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Research sheds new light on self-destructive behaviour

Misunderstanding the link between our actions and consequences could bec what makes giving up harmful habits so difficult, study shows.

People who persistently engage in behaviour that causes them harm may be suffering not so much from an unwillingness to change, but a learning problem where they create logical, but ultimately wrong explanations for why they have suffered.

The findings, which were reported recently in the journal Proceedings of the National Academy of Sciences (PNAS) by psychologists at UNSW Sydney and Western Sydney University, could have important implications for tailoring therapy for people with self-destructive behaviours leading to addiction and other harmful consequences.

Good ship, bad ship

Psychologists from UNSW Sydney and Western Sydney University devised an experiment where young adult volunteers played a simple video game with an intergalactic space trade theme. Participants clicked on two planets to amass points which put them in the running to win a monetary prize.

Unbeknown to the participants, clicking either planet led to a similar amount of reward, but could also result in the emergence of different spaceships. Clicking on one planet would trigger a pirate ship that would steal large chunks of their winnings, whereas the ships triggered by the other planet were harmless.

The people who did best in the game – who the researchers deemed the ‘sensitives’ – were those who made the link between choosing the ‘bad’ planet and the pirate ship and adjusted their behaviour to avoid clicking on this planet entirely.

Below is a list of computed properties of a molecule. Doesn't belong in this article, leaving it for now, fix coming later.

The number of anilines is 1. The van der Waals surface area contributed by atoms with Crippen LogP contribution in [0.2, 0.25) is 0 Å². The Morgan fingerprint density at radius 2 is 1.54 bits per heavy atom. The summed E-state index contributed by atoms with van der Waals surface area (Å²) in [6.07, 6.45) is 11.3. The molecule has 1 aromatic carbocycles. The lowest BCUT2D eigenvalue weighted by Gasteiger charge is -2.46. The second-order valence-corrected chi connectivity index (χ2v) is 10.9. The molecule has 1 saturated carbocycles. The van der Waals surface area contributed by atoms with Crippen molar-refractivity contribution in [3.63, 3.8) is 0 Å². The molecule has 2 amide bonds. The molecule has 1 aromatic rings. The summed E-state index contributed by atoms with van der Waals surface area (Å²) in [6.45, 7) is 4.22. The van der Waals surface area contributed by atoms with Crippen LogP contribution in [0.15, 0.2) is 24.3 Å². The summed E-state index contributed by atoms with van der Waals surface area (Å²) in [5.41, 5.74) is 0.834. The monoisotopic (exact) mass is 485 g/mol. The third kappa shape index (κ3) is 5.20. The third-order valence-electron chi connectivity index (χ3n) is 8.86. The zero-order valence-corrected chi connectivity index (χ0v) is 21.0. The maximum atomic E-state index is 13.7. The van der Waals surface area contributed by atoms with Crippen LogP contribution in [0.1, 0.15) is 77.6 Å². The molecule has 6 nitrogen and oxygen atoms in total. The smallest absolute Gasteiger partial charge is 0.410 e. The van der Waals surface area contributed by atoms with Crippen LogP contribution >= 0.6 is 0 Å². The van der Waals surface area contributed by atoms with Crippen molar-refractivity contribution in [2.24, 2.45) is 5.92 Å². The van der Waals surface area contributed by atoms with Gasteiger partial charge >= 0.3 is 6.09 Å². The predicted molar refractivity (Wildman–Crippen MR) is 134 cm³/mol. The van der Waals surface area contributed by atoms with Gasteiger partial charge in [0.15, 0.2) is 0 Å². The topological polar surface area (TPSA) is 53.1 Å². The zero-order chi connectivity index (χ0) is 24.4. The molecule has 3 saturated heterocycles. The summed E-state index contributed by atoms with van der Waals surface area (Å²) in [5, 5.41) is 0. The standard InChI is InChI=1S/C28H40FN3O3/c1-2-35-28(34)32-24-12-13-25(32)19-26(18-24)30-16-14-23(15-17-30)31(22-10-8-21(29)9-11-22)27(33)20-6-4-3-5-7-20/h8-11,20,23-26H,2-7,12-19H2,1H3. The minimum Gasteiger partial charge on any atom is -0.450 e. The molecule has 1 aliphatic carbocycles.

But after a few rounds of the game, there was still a significant portion of people who had not yet connected the dots between choosing the bad planet and the emergence of the pirate ship. Once it was revealed to them, mid-game, that clicking the bad planet led to punishing consequences, most people adjusted their behaviour to avoid losing their loot.

But amazingly – and what fascinated the researchers – some people continued to choose the planet that delivered the pirate ship, despite being warned of the consequences.

“We already know from previous studies using the same video game that many people – who we call ‘unawares’ – fail to realise how their actions lead to negative outcomes,” says study lead author Dr Philip Jean-Richard-dit-Bressel.

“But in our recent experiment where we revealed to the ‘unawares’ how their choices are leading to negative outcomes, most quickly changed their behaviour and started acting in ways that were beneficial to them. But there was still a subset of individuals that continued with their previous detrimental behavioural pattern, who we called ‘compulsives’.”

What’s going on?

Study co-author Professor Gavan McNally, who is a behavioural neuroscientist at UNSW’s School of Psychology cautions against viewing the experiment as a microcosm of real-life compulsive behaviour, as “real life is a lot more stochastic and I don’t believe people are that inflexible”.

But while the experiment may not yet explain exactly why the compulsives continued to engage in self-defeating behaviour – even after being shown where they were going wrong – Prof. McNally says the study highlights new ideas about what is going on at the cognitive level.

Up until now, Prof. McNally says, self-destructive behaviours that are difficult to shift are commonly attributed to two explanations. One is that the individual simply values what they’re pursuing above all else – such in the case of drug, alcohol or gambling addiction. Or the other explanation is that their compulsions are occurring outside their control or awareness.

“What we show is there is a cognitive pathway that emerges not from differences in value or awareness, but from failing to understand or appreciate correctly that their own actions are leading them to harm. Our ‘compulsives’ are indeed learning, it’s just that they learn the wrong thing.”